Also mentioned above, social media websites are embracing GIFs more than ever and yet these companies predicate the management of these digital objects on the notion that the public will accept GIFs as an aesthetic genre rather than a specific file format (and they’re pretty much correct).
.gif purists might be alarmed with the amount that many social media sites are divesting from the beloved original format with the advent of the HTML5. Imgur converts all .gifs over 2MB into the new .gifv (made in part of .mp4 and .webm video) format it developed. Twitter converts all .gifs uploaded into the .mp4 format but place a label of “GIF” on the image when they appear in your timeline when not playing. From what I can tell, Facebook does the same but only allows embedding through linking, otherwise uploaded .gifs will become static (Facebook does retain the .gif format in messenger keyboard though). Therefore, these two different formats and compression methods are made to seem one in the same.
Similar to what Jonathan Sterne described in Format Theory about the .mp3, we see the mediality in switching to other formats or creating new ones through the maintenance of many extant .gif features while at the same time trying to minimize file size even more and establish greater control over the files.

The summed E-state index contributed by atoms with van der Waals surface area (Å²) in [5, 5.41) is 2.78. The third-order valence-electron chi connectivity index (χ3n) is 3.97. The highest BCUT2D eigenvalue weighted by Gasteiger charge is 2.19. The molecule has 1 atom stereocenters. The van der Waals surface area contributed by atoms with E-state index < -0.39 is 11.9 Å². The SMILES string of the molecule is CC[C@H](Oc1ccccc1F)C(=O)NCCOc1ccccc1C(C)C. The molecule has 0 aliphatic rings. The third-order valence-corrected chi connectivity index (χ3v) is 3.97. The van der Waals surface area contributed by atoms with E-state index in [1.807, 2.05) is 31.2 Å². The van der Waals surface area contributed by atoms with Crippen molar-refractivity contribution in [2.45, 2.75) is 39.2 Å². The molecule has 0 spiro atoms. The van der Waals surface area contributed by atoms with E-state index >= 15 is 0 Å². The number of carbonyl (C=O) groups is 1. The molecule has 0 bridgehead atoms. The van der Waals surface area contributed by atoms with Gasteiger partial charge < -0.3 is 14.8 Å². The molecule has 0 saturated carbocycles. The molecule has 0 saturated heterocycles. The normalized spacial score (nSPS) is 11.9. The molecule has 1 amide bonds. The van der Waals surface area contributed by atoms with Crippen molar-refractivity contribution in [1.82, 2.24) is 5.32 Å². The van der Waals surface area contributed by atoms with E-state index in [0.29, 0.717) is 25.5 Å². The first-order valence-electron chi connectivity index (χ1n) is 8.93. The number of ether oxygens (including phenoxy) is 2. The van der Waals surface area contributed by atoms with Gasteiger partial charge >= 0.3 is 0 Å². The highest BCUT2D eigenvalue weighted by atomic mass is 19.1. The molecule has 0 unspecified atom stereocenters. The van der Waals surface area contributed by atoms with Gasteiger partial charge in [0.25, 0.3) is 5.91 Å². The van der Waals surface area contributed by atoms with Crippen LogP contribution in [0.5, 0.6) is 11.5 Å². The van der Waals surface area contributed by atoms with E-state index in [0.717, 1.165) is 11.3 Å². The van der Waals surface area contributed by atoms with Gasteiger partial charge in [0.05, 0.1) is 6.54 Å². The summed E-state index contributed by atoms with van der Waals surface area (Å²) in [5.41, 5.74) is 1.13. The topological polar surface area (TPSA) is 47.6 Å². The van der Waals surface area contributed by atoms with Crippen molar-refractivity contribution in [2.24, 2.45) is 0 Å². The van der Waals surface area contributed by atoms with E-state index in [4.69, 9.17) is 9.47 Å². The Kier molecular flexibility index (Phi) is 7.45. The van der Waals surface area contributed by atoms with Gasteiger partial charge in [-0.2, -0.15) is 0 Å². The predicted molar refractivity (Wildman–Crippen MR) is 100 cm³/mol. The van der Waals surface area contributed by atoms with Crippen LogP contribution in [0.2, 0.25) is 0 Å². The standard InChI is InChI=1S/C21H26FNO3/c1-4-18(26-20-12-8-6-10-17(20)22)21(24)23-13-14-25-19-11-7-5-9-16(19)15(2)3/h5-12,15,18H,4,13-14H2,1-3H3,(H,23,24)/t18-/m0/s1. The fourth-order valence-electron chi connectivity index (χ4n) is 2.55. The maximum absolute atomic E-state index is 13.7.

Not to mention that this move shifts from an open to a proprietary standard, the new functionality with .mp4 brings up a key difference created in this approach: the much easier ability to control the looping. Looping of .gifs only began with the advent of the Netscape 2.0 browser but has become a cultural mainstay ever since. Does the ability to easily pause, fast forward, and rewind the moving images instead of watching a seemingly uncontrollable endless replay matter? By moving beyond the limitations of .gif files are these companies also violating a significant property of GIFs? Are they breaking the “perfect GIF” described above?
This all goes back to preserving these items. What do we, as preservationists, feel is right? I think this is a similar problem that cultural heritage professionals face consistently over what is the best file format both for longevity and for authenticity and the way closed online platforms are often a barrier to preservation. Also, how does this affect collection decisions like harvesting what’s widely shared on the web versus finding the original? What are some of the other preservation concerns you see for .gifs or GIFs?